Truth is not in the eye of the beholder. Truth is a series of facts that often need to be proven or investigated. Truth is not an opinion. Truth is not a series of alternate facts because a series of alternate facts is a series of untruths. The search for truth can be frustrating but eventually leads to the correct way to live and to conduct oneself.

Let’s look at the various spheres of involvement:

• Personal – Truth-telling on a personal level affects interaction with ourselves, family members and others. We have all been guilty of “fudging” the truth sometimes when trying to figure out if we should admit to an indiscretion or not. Yet such an exercise is critical for our personal development, our physical and emotional well-being, and our ability to mature and engage others in an effective way. Honesty with ourselves allows us to promote the truth and also can allow us to improve our lives. We need to realize that we might know some facts but not the whole truth. Life and knowledge can be complex. Context may change the relevance of certain truths, and new revelations can lead to reassessments that can alter our behavior. Introspection is critical and must be done with sincerity and humility.

• Interpersonal – Our interactions with others demand our use of common truths. If we expect to interact in an honest manner with others, we have to accept the facts that govern a civil society. We have to interact with our family members, friends and colleagues in a truthful manner. This means that we have to be willing to listen and adapt to change with interactions with others and that we don’t simply tell folks “what the truth is.” We must listen and assess and use the truth as a guiding principle, calling out untruths when needed.

• Community – For any positive changes to occur in our communities, citizens and their leaders need to exchange ideas and improvements in a manner that uses facts and groups of facts (truth). In the search for truth, citizens need to be willing to listen to each other, to have open discussions with honest interactions that can accept information that can reveal uncomfortable information that might change our views and behavior. Often, we need to seek the counsel of others (educators, teachers, scientists and the like) as we reveal past “truths” that might have been inappropriately labeled as undeniable truths but in fact were based on past biases and are clearly not true. Communities only move forward with a common set of values.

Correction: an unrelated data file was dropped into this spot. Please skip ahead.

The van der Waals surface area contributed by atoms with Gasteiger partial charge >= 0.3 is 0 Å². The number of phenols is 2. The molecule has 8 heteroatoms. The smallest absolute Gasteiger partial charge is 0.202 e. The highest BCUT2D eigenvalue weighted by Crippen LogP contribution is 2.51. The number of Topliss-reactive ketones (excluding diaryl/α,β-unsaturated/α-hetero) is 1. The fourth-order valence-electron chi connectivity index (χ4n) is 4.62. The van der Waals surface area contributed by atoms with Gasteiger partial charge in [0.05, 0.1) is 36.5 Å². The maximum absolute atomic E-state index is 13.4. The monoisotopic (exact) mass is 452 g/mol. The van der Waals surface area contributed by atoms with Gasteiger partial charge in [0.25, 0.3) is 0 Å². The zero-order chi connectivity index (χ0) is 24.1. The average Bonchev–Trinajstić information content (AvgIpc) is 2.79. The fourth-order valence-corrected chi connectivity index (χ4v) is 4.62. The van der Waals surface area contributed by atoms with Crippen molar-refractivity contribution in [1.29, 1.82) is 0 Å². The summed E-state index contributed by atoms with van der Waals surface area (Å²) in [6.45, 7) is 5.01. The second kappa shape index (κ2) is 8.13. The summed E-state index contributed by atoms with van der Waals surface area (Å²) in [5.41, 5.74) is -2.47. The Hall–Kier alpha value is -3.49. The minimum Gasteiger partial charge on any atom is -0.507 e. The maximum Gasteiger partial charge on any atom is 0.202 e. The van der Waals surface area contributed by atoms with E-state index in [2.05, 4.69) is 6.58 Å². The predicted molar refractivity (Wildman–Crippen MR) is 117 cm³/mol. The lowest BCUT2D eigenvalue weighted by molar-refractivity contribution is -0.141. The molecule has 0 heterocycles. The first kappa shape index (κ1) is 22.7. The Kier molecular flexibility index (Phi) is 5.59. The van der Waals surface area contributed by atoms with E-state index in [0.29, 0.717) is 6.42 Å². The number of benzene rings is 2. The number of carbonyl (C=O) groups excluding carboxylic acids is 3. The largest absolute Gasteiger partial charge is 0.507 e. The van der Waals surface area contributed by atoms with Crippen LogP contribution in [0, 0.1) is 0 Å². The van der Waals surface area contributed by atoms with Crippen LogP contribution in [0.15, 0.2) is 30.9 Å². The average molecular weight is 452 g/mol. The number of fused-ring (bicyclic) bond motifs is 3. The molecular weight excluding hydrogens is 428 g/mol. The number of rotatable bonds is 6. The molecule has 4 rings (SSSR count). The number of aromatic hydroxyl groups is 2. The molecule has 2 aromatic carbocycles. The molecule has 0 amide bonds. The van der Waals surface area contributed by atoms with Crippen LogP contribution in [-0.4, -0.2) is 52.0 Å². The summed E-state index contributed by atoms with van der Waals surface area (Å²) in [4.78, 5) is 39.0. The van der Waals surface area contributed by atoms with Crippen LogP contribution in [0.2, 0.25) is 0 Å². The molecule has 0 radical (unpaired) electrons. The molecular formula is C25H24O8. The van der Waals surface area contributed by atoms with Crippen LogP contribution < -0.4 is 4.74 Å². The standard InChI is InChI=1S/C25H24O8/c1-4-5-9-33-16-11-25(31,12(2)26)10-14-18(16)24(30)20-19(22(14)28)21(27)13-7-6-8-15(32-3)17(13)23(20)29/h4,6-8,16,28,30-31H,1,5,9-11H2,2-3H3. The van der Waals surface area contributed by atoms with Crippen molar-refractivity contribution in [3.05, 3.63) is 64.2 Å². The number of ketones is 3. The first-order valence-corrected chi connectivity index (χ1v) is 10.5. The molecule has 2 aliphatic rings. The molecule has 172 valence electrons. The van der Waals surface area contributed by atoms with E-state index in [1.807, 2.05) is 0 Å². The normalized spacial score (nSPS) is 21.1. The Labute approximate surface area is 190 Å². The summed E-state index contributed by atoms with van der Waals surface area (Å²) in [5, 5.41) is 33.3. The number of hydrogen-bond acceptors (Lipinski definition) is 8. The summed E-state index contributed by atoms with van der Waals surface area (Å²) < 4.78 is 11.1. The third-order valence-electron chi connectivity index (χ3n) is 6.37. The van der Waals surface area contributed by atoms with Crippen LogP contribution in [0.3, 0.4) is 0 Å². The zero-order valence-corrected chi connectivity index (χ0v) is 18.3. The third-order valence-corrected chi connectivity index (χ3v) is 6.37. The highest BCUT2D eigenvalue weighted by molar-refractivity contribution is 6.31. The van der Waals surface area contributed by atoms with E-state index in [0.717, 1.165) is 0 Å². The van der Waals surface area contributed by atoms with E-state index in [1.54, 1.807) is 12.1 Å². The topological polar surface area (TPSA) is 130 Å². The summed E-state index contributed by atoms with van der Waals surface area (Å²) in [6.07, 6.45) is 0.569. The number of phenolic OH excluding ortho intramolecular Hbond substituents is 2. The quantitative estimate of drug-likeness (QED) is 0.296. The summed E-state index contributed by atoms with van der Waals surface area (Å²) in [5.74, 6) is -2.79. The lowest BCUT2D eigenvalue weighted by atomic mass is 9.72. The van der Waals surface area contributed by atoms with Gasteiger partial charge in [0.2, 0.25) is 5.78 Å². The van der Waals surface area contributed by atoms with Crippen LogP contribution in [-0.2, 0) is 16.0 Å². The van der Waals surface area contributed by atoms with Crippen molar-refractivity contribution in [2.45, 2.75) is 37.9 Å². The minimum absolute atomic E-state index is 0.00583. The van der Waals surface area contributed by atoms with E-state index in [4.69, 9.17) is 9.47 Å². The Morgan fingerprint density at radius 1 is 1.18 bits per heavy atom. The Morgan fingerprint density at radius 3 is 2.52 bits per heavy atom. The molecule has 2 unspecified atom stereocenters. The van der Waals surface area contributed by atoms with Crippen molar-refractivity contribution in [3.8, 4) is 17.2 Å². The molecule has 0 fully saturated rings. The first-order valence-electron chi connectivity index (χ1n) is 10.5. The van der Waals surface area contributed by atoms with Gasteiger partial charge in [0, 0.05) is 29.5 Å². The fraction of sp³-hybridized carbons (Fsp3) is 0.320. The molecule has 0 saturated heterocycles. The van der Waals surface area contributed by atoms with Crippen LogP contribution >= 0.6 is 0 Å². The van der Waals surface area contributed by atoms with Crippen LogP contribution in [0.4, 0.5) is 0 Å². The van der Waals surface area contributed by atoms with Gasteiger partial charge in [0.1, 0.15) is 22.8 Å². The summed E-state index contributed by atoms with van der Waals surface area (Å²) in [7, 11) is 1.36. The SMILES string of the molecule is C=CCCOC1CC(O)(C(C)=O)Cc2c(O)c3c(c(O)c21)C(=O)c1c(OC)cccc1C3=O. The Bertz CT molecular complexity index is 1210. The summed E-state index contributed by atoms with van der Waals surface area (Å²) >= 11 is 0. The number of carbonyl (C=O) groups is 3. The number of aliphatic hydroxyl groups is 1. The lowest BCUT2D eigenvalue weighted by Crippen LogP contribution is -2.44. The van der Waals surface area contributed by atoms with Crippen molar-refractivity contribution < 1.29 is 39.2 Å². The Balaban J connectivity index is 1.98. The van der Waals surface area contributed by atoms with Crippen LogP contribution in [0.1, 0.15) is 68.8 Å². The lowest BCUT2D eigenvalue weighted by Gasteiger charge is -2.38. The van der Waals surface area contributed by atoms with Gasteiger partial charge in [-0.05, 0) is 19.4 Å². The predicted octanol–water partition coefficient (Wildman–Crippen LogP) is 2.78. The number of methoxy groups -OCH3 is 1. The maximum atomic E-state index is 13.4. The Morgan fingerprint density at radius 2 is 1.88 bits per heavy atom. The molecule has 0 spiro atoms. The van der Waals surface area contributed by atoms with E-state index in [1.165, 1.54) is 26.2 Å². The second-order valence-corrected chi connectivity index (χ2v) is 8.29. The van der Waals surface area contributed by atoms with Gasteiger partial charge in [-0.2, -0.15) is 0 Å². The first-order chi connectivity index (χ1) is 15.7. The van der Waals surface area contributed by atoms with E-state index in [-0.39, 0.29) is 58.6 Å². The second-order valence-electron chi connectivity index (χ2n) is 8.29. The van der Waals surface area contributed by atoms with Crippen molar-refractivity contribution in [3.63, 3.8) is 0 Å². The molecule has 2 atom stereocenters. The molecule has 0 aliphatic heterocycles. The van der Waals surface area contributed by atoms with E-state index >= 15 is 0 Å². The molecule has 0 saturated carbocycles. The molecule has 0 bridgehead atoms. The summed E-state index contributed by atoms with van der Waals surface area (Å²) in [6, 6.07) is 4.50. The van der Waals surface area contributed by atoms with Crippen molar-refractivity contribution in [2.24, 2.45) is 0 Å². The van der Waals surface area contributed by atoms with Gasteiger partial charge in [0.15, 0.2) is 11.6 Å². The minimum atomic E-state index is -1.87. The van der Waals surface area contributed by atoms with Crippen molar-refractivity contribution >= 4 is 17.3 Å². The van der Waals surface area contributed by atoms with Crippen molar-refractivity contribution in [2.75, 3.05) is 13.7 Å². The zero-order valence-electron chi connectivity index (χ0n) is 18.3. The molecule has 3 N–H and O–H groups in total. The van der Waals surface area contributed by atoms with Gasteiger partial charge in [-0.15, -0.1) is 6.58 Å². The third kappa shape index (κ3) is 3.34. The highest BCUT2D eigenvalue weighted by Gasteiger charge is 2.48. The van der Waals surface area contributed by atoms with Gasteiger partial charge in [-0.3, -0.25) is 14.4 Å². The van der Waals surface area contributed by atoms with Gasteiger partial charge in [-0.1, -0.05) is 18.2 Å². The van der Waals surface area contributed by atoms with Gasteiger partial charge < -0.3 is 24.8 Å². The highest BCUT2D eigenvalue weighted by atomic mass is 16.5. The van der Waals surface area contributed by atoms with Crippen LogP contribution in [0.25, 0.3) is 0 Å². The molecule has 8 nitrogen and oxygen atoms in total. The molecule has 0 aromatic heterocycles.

• Government – The actions of our public officials should be predicated on truths, but this can be very difficult to accept. Over the last two years in 2020 and 2021, we have had dramatic demonstration of this. Information based on science can be static and ever evolving at the same time. The COVID-19 pandemic revealed that basic science (the understanding of virology) can be altered as new information comes to light about how this disease spreads and causes disease (the use of epidemiology). The former is rather static, but the latter can be quite the moving target. However, the subversion of epidemiology (by dismissing the importance of face masks and physical distancing and appropriate public health information) during the pandemic by non-experts led to excess unnecessary deaths. Ignoring the truth about the public health crisis and ignoring the promotion of widespread measures that could have averted thousands of deaths provides a dramatic example of the importance of truth-telling.

Truth matters, and it matters at so many levels. And sometimes the search for the truth is a journey with significant fact-checking. It is not easy, and it is a journey that one must sincerely pursue…and humbly accept.

Bob Saul lives in Greenwood and is professor of Pediatrics, Prisma Health Children’s Hospital-Upstate and University of South Carolina School of Medicine-Greenville.